Murch argued that the rise of the Black Panther Party, from 1966-1972 before falling into infighting and repression, was fueled by both the recent migration of black families from Oklahoma and Texas in the post-war defense industries, and the opening of community college and state colleges for young African-Americans. These youths, who came of age between the murders of Emmett Till in 1955 and Malcolm X in 1965, were radicalized by the disappointment of their parents to the continuing problems o Murch argued that the rise of the Black Panther Party, from 1966-1972 before falling into infighting and repression, was fueled by both the recent migration of black families from Oklahoma and Texas in the post-war defense industries, and the opening of community college and state colleges for young African-Americans. These youths, who came of age between the murders of Emmett Till in 1955 and Malcolm X in 1965, were radicalized by the disappointment of their parents to the continuing problems of poverty, police repression, and discrimination. In Oakland, they began to form political black nationalist groups that pushed for early versions of Black Studies. From the twin experiences of migration and education, the Black Panther Party emerged. At first, Murch argued, the Panthers turned to street confrontation with the police and sharp class antagonisms, embracing Maoism. They backed off the confrontational politics by the ‘69/70 and turned towards community organizing, emphasizing free breakfast for children programs, healthcare clinics, paper publishing, and political education (which had always been apart of their program.) The Panthers also turned towards building alliances with other oppressed groups, like Gay and Lesbian organizations, women’s groups, Latino groups, and more. Huey Newton coined the term “Intercommunalism” which emphasized building communities as opposed to seizing power in nation-states, though it may have been too late for the Panthers by the time it became a guiding principle. Ravaged by repression and increasing centralization, the Party shed members and was a shell of itself by the mid 70s, descending into internal fighting. Still, former members went onto become active in urban politics and community organizing, and the organization’s historical inspiration continues to fuel other Key Themes and Concept -Migration brought black families into Oakland to work in the defense industry post-war, and their children grew up to become militants as the disappointment of “Up South” northern cities continued discrimination they had fled from in the South. -Public education led to many black activitists meeting in college and begun to organize as part of student life. -The Black Panther Party emphasized political education always, though shifted between armed self-defense to community organizing during its existence.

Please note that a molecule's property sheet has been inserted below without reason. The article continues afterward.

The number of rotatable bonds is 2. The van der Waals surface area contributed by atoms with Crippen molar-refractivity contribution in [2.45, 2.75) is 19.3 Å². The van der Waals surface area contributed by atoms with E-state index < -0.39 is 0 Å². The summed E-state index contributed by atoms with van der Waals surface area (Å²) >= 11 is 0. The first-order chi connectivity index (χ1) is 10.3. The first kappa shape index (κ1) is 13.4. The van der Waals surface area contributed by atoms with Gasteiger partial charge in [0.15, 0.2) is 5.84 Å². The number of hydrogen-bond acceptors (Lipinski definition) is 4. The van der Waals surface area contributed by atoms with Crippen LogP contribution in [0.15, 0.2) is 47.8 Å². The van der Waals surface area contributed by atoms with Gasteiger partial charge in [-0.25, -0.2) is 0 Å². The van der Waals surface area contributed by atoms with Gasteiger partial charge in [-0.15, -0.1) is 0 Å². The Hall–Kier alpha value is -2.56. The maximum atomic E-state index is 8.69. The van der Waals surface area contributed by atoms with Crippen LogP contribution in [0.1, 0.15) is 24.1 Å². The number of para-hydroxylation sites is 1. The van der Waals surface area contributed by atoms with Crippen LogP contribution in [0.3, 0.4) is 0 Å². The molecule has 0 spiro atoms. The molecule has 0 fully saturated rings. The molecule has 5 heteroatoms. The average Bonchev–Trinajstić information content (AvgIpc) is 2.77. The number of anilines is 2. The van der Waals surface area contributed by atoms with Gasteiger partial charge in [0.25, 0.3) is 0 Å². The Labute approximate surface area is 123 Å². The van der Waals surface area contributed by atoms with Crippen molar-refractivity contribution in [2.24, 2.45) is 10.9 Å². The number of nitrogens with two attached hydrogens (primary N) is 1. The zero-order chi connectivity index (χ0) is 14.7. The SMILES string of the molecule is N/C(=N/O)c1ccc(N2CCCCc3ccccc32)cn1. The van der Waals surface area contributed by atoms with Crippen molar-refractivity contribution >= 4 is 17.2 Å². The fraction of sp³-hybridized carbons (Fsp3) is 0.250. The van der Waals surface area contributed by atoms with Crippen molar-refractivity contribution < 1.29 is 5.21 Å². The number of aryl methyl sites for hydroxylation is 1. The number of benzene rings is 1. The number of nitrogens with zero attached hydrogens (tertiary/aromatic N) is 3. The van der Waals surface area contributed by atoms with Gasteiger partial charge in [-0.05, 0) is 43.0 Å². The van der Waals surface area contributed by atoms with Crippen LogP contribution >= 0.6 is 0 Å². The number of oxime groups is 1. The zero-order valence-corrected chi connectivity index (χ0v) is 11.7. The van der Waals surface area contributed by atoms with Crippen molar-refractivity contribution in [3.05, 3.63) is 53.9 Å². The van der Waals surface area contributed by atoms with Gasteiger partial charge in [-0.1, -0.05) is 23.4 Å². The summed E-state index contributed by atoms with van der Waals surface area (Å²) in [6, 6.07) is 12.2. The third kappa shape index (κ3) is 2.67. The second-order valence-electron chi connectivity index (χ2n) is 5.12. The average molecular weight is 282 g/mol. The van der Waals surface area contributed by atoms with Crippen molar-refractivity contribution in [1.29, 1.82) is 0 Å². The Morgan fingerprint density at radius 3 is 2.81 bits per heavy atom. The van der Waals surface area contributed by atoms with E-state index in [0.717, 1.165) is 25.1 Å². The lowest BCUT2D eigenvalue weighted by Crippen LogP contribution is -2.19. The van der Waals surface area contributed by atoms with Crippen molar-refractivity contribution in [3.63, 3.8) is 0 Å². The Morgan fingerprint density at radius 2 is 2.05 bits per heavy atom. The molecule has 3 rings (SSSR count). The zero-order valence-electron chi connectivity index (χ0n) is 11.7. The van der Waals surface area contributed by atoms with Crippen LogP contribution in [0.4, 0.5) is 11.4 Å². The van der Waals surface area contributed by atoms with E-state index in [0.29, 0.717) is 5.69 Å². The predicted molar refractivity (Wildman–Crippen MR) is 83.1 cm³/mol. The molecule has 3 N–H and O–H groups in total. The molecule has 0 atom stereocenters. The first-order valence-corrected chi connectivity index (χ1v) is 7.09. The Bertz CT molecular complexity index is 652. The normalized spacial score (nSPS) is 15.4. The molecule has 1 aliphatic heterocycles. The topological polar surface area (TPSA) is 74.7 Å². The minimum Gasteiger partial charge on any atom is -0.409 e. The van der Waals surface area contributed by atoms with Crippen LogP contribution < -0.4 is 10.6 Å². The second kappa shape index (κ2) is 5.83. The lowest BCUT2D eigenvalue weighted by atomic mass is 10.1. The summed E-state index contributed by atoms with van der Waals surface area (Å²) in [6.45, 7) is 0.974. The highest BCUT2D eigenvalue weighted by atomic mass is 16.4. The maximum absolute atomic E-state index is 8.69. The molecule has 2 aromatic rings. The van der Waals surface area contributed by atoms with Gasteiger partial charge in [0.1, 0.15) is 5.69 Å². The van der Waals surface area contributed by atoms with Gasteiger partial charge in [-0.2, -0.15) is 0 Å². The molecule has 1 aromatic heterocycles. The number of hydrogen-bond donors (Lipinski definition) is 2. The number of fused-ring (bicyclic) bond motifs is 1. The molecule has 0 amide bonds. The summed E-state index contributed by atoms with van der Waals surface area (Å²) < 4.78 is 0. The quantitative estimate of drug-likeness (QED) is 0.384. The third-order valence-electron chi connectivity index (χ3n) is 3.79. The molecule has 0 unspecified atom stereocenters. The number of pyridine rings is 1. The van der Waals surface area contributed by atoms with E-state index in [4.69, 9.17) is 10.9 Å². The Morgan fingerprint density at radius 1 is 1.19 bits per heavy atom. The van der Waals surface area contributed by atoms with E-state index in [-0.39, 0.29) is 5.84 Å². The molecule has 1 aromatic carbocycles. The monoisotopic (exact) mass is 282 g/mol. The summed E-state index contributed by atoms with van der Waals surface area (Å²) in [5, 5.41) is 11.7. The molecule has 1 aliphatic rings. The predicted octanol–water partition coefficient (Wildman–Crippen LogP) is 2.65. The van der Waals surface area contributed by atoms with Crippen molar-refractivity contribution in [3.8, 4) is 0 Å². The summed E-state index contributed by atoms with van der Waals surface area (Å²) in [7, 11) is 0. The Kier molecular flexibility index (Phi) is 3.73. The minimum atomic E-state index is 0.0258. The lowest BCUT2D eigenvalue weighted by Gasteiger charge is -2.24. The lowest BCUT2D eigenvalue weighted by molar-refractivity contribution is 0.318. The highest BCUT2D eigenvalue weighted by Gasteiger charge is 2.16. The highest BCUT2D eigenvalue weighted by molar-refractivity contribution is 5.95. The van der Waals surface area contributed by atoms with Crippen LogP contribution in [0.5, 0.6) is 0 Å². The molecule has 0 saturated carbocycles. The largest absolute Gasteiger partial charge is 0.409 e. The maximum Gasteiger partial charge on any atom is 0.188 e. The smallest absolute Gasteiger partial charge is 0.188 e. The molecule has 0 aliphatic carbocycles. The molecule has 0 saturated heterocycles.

5. 5 out of 5